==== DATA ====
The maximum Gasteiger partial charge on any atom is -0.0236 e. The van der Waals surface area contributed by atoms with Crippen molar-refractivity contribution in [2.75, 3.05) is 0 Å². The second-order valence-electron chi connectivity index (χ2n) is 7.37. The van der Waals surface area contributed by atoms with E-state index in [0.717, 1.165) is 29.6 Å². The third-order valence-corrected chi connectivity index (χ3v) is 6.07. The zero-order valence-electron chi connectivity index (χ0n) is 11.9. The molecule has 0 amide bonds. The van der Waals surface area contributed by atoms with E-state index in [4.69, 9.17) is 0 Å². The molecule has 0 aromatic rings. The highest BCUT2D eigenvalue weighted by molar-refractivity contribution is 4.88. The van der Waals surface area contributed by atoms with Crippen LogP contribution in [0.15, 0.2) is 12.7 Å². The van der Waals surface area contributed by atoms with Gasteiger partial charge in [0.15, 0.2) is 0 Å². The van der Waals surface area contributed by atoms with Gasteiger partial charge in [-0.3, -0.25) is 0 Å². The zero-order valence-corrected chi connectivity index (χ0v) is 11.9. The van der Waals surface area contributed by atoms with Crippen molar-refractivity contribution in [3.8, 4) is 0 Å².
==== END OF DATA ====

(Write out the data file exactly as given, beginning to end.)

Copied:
The maximum Gasteiger partial charge on any atom is -0.0236 e. The van der Waals surface area contributed by atoms with Crippen molar-refractivity contribution in [2.75, 3.05) is 0 Å². The second-order valence-electron chi connectivity index (χ2n) is 7.37. The van der Waals surface area contributed by atoms with E-state index in [0.717, 1.165) is 29.6 Å². The third-order valence-corrected chi connectivity index (χ3v) is 6.07. The zero-order valence-electron chi connectivity index (χ0n) is 11.9. The molecule has 0 amide bonds. The van der Waals surface area contributed by atoms with E-state index in [4.69, 9.17) is 0 Å². The molecule has 0 aromatic rings. The highest BCUT2D eigenvalue weighted by molar-refractivity contribution is 4.88. The van der Waals surface area contributed by atoms with Crippen LogP contribution in [0.15, 0.2) is 12.7 Å². The van der Waals surface area contributed by atoms with Gasteiger partial charge in [0.15, 0.2) is 0 Å². The van der Waals surface area contributed by atoms with Gasteiger partial charge in [-0.3, -0.25) is 0 Å². The zero-order valence-corrected chi connectivity index (χ0v) is 11.9. The van der Waals surface area contributed by atoms with Crippen molar-refractivity contribution in [3.8, 4) is 0 Å².